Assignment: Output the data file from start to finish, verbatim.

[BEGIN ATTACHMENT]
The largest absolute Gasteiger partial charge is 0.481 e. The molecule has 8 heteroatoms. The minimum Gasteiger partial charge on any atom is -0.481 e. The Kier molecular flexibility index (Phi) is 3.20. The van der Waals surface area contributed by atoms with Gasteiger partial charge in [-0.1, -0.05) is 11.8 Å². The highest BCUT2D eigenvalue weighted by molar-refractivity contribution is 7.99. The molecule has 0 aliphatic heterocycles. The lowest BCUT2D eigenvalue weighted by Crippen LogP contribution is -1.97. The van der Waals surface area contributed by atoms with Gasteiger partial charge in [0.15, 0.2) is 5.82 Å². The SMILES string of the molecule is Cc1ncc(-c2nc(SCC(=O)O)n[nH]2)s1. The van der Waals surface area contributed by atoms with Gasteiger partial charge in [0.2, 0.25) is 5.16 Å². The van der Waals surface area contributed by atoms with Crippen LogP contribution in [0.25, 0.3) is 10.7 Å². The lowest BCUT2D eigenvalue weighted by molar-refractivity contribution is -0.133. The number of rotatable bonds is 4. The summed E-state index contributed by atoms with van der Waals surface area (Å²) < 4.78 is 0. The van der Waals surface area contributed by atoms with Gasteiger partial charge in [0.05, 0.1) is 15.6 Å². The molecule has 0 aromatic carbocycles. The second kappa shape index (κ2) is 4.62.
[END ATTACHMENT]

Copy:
The largest absolute Gasteiger partial charge is 0.481 e. The molecule has 8 heteroatoms. The minimum Gasteiger partial charge on any atom is -0.481 e. The Kier molecular flexibility index (Phi) is 3.20. The van der Waals surface area contributed by atoms with Gasteiger partial charge in [-0.1, -0.05) is 11.8 Å². The highest BCUT2D eigenvalue weighted by molar-refractivity contribution is 7.99. The molecule has 0 aliphatic heterocycles. The lowest BCUT2D eigenvalue weighted by Crippen LogP contribution is -1.97. The van der Waals surface area contributed by atoms with Gasteiger partial charge in [0.15, 0.2) is 5.82 Å². The SMILES string of the molecule is Cc1ncc(-c2nc(SCC(=O)O)n[nH]2)s1. The van der Waals surface area contributed by atoms with Gasteiger partial charge in [0.2, 0.25) is 5.16 Å². The van der Waals surface area contributed by atoms with Crippen LogP contribution in [0.25, 0.3) is 10.7 Å². The lowest BCUT2D eigenvalue weighted by molar-refractivity contribution is -0.133. The number of rotatable bonds is 4. The summed E-state index contributed by atoms with van der Waals surface area (Å²) < 4.78 is 0. The van der Waals surface area contributed by atoms with Gasteiger partial charge in [0.05, 0.1) is 15.6 Å². The molecule has 0 aromatic carbocycles. The second kappa shape index (κ2) is 4.62.